I’d like to believe that writing can help people become more tolerant, and possibly more collaborative, but I don’t necessarily aspire to that in my own work. I just try to write good poems–emotionally powerful, formally successful, surprising. I love lyric poetry, but I don’t think it’s the genre I’d choose if I were trying to make the world a better place.

3. Do you have any obsessions that you would like to share?

As I mentioned, I’m in graduate school right now, so I’m mainly obsessive about that. I’ve recently switched fields, from Victorian fiction to English Renaissance drama, so I have a lot of catching up to do. I’m also teaching freshman writing for the first time this year, which is both exciting and scary.

4. Most writers will read inspirational/how-to manuals, take workshops, or belong to writing groups. Did you subscribe to any of these aids and if so which did you find most helpful? Please feel free to name any “writing” books you enjoyed most (i.e. Bird by Bird by Anne Lamott).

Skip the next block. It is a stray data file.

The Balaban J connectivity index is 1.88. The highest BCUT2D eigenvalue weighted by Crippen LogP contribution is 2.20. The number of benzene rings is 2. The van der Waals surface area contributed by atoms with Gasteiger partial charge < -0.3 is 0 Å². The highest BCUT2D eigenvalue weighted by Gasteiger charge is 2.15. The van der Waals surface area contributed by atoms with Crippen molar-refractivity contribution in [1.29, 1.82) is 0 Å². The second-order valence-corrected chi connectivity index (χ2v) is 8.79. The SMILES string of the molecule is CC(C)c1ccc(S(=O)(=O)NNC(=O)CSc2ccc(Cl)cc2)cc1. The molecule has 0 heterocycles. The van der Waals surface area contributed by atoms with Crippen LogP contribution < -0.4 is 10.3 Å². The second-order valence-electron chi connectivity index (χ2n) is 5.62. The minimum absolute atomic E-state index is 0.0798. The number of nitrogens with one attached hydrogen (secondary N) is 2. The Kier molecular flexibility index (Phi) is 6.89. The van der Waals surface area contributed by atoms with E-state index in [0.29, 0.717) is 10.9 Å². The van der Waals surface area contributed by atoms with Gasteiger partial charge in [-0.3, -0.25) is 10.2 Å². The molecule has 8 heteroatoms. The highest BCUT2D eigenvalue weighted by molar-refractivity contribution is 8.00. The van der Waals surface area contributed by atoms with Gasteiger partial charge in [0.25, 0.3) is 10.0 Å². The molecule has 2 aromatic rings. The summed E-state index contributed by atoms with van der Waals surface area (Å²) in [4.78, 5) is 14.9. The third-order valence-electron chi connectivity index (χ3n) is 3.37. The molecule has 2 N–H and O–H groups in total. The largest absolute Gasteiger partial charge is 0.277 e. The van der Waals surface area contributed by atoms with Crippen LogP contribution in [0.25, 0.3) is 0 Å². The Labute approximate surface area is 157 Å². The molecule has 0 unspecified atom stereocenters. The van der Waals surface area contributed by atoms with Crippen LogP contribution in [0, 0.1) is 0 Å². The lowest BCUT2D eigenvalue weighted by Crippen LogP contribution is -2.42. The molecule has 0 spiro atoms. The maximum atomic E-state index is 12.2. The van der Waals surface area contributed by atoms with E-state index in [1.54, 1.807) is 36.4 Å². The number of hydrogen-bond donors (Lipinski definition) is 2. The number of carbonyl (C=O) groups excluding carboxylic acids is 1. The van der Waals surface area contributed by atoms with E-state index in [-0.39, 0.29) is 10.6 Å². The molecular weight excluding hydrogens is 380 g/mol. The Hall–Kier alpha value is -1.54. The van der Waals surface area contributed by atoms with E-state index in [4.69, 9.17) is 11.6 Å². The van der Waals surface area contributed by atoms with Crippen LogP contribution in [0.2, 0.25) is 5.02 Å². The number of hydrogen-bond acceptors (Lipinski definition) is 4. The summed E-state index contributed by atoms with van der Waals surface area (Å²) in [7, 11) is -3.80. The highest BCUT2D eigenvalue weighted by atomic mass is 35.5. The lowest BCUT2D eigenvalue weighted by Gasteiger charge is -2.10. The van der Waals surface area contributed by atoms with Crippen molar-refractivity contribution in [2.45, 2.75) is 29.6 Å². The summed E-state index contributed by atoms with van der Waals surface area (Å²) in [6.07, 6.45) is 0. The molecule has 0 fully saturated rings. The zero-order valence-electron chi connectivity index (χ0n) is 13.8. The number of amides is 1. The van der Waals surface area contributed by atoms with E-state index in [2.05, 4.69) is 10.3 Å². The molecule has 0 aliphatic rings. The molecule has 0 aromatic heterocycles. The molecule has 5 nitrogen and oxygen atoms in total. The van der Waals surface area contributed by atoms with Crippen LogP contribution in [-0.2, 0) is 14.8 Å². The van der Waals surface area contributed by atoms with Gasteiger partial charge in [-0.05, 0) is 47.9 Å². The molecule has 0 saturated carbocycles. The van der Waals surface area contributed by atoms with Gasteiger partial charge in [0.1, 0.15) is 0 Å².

I always write more and better when I’m in a workshop. Over the past few years, I’ve taken classes at the Writer’s Center in Bethesda, Maryland, and I’m still in touch with the ongoing poetry group that developed out of one of those classes five years ago. I’ve also taken summer workshops at the Fine Arts Work Center in Provincetown, Massachusetts.

5. Poetry is often considered elitist or inaccessible by mainstream readers. Do poets have an obligation to dispel that myth and how do you think it could be accomplished?